Algebra is the next most common maths topic taught on Bramble. From the subtopics that can be differentiated within algebra, exponentials and logarithms accounts for 19% of algebra covered during online tutoring. This is closely followed by graphs (14%), solving equations (9%), notation and manipulation (4%) and sequences and series (3%).
Geometry is interesting because our data suggests that properties and constructions accounts for most of the topic covered during online tutoring. At almost 95%, tutors appear to be covering this subtopic considerably more than topics such as measurement and calculation (3%) and trigonometry (1%).
The final subtopics we've included here belong to the statistics and probablity topics. For simplicity, we've included them together. Tutors appear to spend a more even amount of time tutoring probablity (37%), data presentation (27%) and hypotheses (15%).
Hopefully, these insights can provide you with an indication of where the most demand might be and then areas of the maths specification in which students might be needing more help.
Summary and Conclusions
As a subject, maths is not only the most in-demand subject to tutor online but also perfect for such a format. The step-by-step sequential problem solving a student must practice is effectively done through uploading question papers and being able to observe how they go about tackling them in real-time. When using a drawing tablet or stylus, this replicates how they would do so on pen and paper, with the advantage that no one is looking over their shoulder as well as letting the student work with the best possible tutor, no matter where they're based.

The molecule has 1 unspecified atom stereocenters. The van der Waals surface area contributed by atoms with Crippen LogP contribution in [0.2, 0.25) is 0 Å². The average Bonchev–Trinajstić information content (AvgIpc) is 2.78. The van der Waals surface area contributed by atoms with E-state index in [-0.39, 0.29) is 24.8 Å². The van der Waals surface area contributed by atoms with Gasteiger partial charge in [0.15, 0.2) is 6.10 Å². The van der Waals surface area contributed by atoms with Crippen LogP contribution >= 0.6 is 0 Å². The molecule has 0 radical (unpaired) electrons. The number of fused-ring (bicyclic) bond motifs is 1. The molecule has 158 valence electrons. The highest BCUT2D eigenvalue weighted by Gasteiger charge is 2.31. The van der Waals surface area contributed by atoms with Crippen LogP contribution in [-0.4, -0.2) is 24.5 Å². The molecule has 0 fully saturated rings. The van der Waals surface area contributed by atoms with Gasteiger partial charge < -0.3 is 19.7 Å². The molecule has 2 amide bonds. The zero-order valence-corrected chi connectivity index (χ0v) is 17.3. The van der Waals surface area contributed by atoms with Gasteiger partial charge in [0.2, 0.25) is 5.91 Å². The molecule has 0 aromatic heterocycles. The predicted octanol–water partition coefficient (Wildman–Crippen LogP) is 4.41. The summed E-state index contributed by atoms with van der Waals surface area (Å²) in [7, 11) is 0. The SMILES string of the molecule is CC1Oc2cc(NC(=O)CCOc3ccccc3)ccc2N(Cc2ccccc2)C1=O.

As a final benefit we would be remiss not to mention that students and tutors can (and should) create their own library of revision resources (through their tutorials) and then playback their sessions. In fact, now you can even search for a particular topic or question and recall it from your previous sessions. This means lesson material is never lost, rather it can be used as an asset which gets bigger and better the more online tutoring sessions you have.
We would like to thank all of our top tutors for taking the time to give us feedback on what has made them so successful online and hope their advice inspires you to do the same. If you found this post useful, check out our other subject-specific articles on tutoring English online, tutoring science online and tutoring younger students online.